“Of all these places, the ones that interest me most have the curious property of being related to all other places, but in a way that allows them to suspend, neutralize and reverse the set of relationships that are themselves delineated, reflected, and mirrored by them.”
It was 1992 when French sociologist Marc Augé came to the world’s attention by theorizing about “nonplaces,” all those non-identity, relational and historical spaces that contrasted with anthropological places. Most among them, were the entities now investigated by DomusAir, such as the structures necessary for the movement of people and goods (airports, highways, intermodal nodes), means of transportation, large shopping, and new distribution centers.
In fact, many things have changed since then. Not so much because Augé’s theory, which took up an intuition of Michel Foucault – heterotopia – showed different fragilities, among which the main one was perhaps that it insisted on the denial of the concept of place without providing an autonomous interpretation. Rather because while non-places have developed in their evolution all those functions and dimensions that Augé denied them, the traditional places of the anthropological tradition have lost them, in a process of slow but fluid erosion. Thus, today the place/non-place distinction is increasingly blurred, labile, intangible, but an obvious dimension in which old and new, past, and future, stakeholders, needs, desires intersect.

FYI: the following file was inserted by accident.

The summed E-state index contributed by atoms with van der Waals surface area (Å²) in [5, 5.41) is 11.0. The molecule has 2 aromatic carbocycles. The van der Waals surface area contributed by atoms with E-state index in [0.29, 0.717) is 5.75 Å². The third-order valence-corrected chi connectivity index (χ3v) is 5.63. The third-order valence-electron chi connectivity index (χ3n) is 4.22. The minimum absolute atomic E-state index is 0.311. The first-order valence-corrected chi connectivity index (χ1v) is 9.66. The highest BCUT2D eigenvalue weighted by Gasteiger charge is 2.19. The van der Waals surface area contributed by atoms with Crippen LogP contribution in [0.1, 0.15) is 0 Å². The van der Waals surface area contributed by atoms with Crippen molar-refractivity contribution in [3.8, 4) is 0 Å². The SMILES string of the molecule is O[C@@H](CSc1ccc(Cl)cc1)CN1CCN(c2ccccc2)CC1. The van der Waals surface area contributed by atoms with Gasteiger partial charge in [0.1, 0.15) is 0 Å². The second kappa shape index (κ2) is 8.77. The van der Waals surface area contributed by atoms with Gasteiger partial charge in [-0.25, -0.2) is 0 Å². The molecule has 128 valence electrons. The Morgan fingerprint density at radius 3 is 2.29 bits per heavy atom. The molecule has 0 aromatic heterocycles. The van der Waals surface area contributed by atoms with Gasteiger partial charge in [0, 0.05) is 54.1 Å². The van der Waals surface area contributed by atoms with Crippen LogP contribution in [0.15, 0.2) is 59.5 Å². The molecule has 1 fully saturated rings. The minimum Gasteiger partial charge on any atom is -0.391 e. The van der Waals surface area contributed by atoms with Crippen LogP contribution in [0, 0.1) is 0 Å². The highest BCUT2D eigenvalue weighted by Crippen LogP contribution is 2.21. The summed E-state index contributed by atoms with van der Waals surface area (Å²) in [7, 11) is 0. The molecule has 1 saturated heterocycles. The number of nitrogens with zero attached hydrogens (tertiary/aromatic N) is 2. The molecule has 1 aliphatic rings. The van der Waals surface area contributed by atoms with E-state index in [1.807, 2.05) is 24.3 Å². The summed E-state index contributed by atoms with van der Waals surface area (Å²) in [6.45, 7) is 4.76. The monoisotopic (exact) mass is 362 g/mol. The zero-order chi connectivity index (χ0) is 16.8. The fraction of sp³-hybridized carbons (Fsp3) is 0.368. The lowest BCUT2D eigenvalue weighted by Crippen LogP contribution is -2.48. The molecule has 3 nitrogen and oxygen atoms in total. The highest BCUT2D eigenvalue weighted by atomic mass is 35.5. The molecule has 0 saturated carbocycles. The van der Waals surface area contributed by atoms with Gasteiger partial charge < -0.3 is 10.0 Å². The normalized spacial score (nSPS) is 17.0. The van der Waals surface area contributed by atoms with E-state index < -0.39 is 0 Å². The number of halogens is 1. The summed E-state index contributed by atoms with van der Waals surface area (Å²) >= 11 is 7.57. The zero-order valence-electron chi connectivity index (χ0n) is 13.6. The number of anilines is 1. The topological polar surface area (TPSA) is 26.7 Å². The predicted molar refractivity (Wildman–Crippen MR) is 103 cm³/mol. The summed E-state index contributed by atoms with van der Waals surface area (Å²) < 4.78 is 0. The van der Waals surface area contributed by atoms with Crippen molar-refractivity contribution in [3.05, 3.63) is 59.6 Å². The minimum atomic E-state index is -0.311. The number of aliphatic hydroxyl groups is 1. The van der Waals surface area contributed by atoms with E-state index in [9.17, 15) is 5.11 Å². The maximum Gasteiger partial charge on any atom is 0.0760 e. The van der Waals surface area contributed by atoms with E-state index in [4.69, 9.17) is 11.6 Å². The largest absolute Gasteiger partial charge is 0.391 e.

Non-places remain the nodes and networks of a borderless world that is searching for a soul and a center of gravity that is as permanent as possible.
This is not enough. Today the old nonplaces are also distant even from the metaphor of a Middle Earth that welcomes the lost traveler only to transform his humanity into consumption according to the diktat of globalization. Also, because perhaps today it would be more correct to speak of deglobalization, driven by geopolitical but especially financial dynamics. The blockchain, NFTs, digital currencies.
Today, the space-time fluidity that is at the heart of our time and makes the boundaries of associated living indistinct paradoxically finds in former non-place dimensions that convey meaning to it. Perhaps not of familiarity and security but certainly of identity. Not least because they now possess all the characteristics that Augé attributed to surmodernity, that is, our time. First, excess of time: present temporality is crowded with events. Then excess of space: the world expands its settled horizons and ever greater degrees are cities, mobility, population transfers and multiplication of installations and means for mobility and circulation. Finally, an excess of individualism: because the epidemic of global references imposes a personal, subjective, unique path.
Non-places remain the nodes and networks of a borderless world that is searching for a soul and a center of gravity that is as permanent as possible. Or at least we try to tell the story.